His postoperative course was uneventful. Postoperative bronchoscopy showed that the anastomosis was intact with no local dehiscence or stricture (Figure 4a). Chest X-ray showed good lung expansion (Figure 4b). After discharge, he was regularly followed-up by bronchoscopy in the outpatient clinic, but no recurrence at the suture line or new lesions in the airway have been detected. At present, 18 months after surgery, he remains free of disease.
Discussions and conclusion
The Japan Lung Cancer Society (JLCS) has proposed their own sets of criteria for early lung cancer , although an internationally accepted set of criteria has not yet been determined. The JLCS defined early lung cancers as tumors that fulfill the following criteria: 1) chest X-ray findings are normal, 2) no lymph node or distant metastases are detectable using common methods for cancer staging, 3) the lesion is localized between the trachea and subsegmental bronchus, 4) the distal margin of the lesion is endoscopically visible, 5) the lesion is less than 2 cm in diameter, and 6) histologically, the lesion is squamous cell carcinoma . Early lung cancer is located at sites that can be directly viewed through a bronchoscope; therefore, many surgeons recommend noninvasive treatments such as photodynamic therapy and endobronchial brachytherapy [3, 4]. The patient’s poor general condition and presence of multiple lesions are good indications for these therapies . However, these treatments presuppose accurate tumor staging, including lymph node metastasis, and their effects have not been verified. Moreover, medical equipment for these therapies is available in only a few centers, and the number of patients who can receive such treatments is currently very small. On the other hand, the main advantage of surgery is its optimal local control. In addition, surgery allows the accurate pathological evaluation of cancer invasion and presence of lymph node metastasis. Surgery also allows us to change surgical procedures based on the results of intraoperative frozen-section analysis and intraoperative findings, thereby increasing the curability. In recent years, advances in endobronchial ultrasonography have made it possible to histologically diagnose mediastinal lymph node metastases before surgery . However, it remains difficult to definitively diagnose sub- and para-aortic lymph node metastases preoperatively. In the present patient, intraoperative pathological examination confirmed the absence of lymph node metastases, including the sub- and para-aortic lymph nodes.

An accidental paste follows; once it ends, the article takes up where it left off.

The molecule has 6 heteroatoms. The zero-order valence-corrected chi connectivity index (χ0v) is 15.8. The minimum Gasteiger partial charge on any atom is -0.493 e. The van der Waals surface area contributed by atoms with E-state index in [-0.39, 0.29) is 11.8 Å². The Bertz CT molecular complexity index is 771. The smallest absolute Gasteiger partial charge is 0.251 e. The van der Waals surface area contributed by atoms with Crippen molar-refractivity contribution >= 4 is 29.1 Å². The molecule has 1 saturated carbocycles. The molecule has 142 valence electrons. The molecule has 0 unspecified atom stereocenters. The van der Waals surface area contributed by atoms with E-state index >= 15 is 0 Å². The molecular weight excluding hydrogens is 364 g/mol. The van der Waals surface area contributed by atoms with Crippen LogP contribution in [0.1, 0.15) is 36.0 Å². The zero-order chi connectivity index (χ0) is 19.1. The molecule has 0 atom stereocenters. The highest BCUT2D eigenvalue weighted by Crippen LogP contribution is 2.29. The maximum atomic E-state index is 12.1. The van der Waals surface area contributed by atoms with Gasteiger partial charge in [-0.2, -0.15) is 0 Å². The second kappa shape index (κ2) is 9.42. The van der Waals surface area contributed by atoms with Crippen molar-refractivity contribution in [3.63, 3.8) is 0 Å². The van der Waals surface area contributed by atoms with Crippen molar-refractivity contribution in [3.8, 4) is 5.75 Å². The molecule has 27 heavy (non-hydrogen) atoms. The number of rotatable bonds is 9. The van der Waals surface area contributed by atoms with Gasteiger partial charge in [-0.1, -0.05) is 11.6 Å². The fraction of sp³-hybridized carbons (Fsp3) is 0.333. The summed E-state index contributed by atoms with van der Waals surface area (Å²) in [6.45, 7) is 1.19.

Standard lobectomy or sleeve lobectomy is a usual surgical technique for early hilar lung cancer originating from lobar or segmental bronchi . On the other hand, a lung-saving procedure is usually indicated for central tumors, for which the alternative is a pneumonectomy. It preserves normal lung tissue, reduces serious postoperative complications, and may enable the resection of cancer in selected patients with an inadequate reserve . Many patients with early lung cancer are heavy smokers, frequently complicated by obstructive ventilatory disturbance, and develop multiple lung cancers synchronously or metachronously . Surgery preserving the lung function as much as possible seems to be useful in terms of the quality of life and possibility of re-operation .
In conclusion, we report a case of early lung cancer arising from the left main bronchus, in which sleeve resection of the left main bronchus was performed. We believe that this procedure allows the curative resection of cancer while preserving the lung function. For the early detection of a second incidence of primary hilar tumor, repeated sputum cytology and bronchoscopy will be mandatory .
Written informed consent was obtained from patient for publication of this case report and any accompanying images. A copy of the written consent is available for review by the Editor-in-Chief of this journal.
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The authors declare that they have no competing interests.
TG wrote the manuscript. TG, KA, and RK performed surgery. AM carried out the pathological examination. RK was involved in the final editing. All authors read and approved the final manuscript.
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Goto, T., Maeshima, A., Akanabe, K. et al. Bronchial sleeve resection for early-stage squamous cell carcinoma. J Cardiothorac Surg 7, 33 (2012). https://doi.org/10.1186/1749-8090-7-33
- Early-stage lung cancer
- Bronchial sleeve resection